By Ahmad Rafat
The mercenary Wagner group’s occupation of the port city of Rostov-on-Don in Russia, on June 23 lasted just one day: Wagner leader Yevgeny Prigozhin halted its march on Moscow after a deal was struck with Belarusian President Alexander Grigoryevich Lukashenko.
Belarus and the Islamic Republic of Iran are Russia’s principal allies in its war with Ukraine. Websites with close links to the hardline factions in Iran have blamed the West and its conspiracy against Russia and the Islamic Republic.
At the same time, officials in Tehran have been alarmed by the Russian army’s inaction and Rostov-on-Don’s residents welcoming Wagner troops to their city.
President Vladimir Putin is facing the same challenges that have given Ali Khamenei sleepless nights: public anger at mafia-type groups with power monopolies; global isolation; the massive impact of international sanctions on people’s daily lives, which keep pushing more of the population into poverty; and the ineffectiveness of the security and intelligence agencies, which are focused chiefly on brutalizing the civilian opposition.
The Russian security and intelligence agencies astonishingly did not know the Wagner group’s plan to occupy Rostov-on-Don.
Similarly, to the great embarrassment of the Iranian authorities, Israeli agents reportedly kidnapped a leader of the Islamic Republic international terrorist cell in Tehran in broad daylight, and released a video of his interrogation.
The current political crisis in Russia is not dissimilar to the Islamic Republic’s own situation. Many in Iran are worried about Putin’s diminishing authority and visible cracks in Russia’s political structure. Putin’s declining power and the political crisis in Russia directly impact Ali Khamenei’s rule.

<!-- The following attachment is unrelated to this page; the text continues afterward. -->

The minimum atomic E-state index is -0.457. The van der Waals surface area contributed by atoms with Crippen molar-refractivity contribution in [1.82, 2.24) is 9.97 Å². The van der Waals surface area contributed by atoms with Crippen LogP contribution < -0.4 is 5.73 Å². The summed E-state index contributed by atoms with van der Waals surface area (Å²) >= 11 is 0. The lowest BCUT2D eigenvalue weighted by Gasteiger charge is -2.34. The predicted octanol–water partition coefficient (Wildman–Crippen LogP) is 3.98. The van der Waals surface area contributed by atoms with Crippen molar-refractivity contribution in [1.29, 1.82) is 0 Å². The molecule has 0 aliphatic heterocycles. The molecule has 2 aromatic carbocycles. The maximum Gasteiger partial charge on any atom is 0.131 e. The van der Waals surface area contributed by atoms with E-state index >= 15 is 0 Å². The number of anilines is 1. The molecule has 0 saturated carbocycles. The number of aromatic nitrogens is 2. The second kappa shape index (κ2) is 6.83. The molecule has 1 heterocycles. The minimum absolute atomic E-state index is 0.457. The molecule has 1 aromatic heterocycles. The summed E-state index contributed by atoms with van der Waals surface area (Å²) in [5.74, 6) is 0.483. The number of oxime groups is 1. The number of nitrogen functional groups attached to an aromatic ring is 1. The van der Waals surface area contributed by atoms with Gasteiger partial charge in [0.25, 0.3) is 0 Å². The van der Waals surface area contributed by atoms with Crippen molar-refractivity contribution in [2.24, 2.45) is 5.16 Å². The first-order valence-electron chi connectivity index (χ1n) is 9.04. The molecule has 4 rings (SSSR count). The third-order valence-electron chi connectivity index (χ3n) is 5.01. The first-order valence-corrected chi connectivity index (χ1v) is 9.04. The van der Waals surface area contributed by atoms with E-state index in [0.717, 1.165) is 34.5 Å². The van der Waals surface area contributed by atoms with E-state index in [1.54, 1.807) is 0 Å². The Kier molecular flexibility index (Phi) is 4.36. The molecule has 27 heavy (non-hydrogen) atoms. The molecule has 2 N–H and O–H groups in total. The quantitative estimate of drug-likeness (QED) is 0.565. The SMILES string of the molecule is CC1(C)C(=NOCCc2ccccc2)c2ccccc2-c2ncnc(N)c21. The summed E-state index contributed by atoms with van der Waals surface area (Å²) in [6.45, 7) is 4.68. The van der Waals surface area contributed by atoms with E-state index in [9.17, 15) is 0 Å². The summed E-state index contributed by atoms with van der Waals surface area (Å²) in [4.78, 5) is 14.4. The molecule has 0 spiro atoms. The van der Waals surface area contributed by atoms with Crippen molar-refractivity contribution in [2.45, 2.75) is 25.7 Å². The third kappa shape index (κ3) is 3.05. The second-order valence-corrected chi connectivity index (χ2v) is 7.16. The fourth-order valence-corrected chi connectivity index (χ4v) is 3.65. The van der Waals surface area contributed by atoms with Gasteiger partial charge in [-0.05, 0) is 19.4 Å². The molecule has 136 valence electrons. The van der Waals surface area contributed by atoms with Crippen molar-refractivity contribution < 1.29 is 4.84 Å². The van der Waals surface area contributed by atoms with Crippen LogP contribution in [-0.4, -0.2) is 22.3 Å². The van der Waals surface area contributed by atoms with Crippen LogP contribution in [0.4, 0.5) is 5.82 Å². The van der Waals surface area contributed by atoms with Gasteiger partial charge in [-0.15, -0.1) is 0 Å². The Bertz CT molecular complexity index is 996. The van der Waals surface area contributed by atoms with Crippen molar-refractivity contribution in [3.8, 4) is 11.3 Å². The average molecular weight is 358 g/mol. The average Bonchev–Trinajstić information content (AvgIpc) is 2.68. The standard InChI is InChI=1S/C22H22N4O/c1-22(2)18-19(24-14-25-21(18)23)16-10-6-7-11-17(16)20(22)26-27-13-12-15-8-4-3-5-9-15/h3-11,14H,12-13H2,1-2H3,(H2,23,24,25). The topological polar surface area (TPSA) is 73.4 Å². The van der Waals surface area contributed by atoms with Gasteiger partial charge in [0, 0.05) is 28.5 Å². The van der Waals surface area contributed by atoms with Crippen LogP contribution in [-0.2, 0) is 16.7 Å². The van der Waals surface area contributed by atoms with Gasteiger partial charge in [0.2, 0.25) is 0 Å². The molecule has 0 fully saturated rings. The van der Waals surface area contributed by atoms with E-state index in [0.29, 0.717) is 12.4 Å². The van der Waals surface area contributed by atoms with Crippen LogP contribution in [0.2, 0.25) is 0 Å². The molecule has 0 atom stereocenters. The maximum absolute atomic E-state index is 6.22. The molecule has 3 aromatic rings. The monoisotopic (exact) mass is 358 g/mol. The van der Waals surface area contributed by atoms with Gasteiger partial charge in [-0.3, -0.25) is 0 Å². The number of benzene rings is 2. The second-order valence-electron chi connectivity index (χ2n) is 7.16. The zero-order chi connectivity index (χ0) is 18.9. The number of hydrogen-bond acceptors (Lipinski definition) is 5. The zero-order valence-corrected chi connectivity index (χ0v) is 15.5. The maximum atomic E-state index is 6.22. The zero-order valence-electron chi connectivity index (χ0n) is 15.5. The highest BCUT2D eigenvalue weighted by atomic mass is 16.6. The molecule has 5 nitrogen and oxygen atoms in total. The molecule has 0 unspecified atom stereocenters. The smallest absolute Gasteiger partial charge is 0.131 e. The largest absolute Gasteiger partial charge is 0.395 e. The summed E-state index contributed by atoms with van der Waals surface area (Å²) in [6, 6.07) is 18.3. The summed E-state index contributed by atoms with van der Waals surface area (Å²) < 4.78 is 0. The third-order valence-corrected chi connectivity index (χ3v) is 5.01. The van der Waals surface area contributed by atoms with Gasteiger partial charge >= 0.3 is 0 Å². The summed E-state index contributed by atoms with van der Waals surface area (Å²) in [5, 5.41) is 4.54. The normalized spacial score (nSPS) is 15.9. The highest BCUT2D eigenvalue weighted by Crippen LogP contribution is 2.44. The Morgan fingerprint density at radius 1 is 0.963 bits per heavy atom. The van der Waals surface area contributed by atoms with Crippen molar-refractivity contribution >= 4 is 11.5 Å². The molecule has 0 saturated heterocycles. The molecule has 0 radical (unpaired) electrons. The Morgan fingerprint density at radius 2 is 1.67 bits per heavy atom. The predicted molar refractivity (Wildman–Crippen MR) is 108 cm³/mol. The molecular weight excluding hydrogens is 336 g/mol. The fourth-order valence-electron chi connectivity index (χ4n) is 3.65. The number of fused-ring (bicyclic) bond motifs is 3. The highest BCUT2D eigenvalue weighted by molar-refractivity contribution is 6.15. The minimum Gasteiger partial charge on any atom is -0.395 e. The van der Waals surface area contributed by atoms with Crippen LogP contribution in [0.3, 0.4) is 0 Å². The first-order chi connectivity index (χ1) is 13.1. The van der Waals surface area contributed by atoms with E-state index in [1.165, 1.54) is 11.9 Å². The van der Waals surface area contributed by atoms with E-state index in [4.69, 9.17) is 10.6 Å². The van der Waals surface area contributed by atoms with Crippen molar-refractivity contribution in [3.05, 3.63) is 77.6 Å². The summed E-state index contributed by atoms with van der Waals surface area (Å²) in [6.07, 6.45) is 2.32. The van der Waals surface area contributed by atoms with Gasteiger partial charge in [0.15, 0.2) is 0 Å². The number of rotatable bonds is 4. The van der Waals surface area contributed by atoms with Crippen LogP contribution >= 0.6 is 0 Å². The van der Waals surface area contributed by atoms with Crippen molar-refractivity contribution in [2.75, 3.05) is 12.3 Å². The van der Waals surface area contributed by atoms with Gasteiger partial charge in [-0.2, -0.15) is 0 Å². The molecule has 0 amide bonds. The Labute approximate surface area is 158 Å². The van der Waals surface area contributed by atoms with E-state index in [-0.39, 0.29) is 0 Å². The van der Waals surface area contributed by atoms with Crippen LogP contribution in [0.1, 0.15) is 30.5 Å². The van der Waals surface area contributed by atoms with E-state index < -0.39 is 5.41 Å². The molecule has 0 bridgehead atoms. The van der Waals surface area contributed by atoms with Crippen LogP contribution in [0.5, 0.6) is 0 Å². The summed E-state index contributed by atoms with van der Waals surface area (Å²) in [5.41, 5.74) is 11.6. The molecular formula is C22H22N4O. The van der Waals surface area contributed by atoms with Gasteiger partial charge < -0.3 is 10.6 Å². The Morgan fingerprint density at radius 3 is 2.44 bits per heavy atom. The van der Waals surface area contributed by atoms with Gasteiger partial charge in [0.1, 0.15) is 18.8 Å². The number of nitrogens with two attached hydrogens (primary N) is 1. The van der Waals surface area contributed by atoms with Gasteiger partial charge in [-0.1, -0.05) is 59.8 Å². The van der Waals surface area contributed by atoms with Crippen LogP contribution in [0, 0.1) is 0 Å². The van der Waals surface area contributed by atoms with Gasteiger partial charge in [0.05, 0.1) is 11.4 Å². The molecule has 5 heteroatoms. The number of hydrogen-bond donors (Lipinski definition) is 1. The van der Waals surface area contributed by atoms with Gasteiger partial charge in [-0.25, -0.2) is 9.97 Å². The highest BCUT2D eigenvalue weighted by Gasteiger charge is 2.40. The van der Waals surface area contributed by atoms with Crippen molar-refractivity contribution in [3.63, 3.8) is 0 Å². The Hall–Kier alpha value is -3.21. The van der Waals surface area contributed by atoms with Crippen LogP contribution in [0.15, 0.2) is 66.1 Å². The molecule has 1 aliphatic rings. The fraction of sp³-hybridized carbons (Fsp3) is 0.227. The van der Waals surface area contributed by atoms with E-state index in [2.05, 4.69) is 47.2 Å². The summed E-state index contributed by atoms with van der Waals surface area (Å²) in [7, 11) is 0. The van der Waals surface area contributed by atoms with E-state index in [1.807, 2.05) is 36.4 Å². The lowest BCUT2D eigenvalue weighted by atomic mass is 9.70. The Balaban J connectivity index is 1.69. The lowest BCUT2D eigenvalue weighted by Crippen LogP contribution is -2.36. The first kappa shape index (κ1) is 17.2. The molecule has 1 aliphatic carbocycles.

We are witnessing the polarization of the ruling systems in Iran and Russia.
Russian oligarchs have not lent unequivocal support to Vladimir Putin during the current crisis. While some have remained silent, others have supported Prigozhin and his mercenary Wagner group.
Meanwhile, 30 people who control 40 percent of Iran’s industries and wealth have reportedly sent a letter to Khamenei, urging him to relinquish power. Although the names of these individuals have not been released, none have ever been arrested for their alleged role in the economy and circumventing sanctions.
These days, many political figures, and members of the economic mafia in the country and Russian oligarchs criticize their respective leaders and governments in Tehran and Moscow openly.
Many prominent Iranian politicians with close links to the state are skeptical and critical of the relationship with Russia, including Ali Motahari, the former deputy Majlis (Iranian Parliament) speaker.
Shortly after the Wagner group’s rebellion, Motahari said: “It was time to separate Iran’s interests from that of Russia,” urging those who supported closer ties with Moscow to “abandon the war in Ukraine before it is too late.”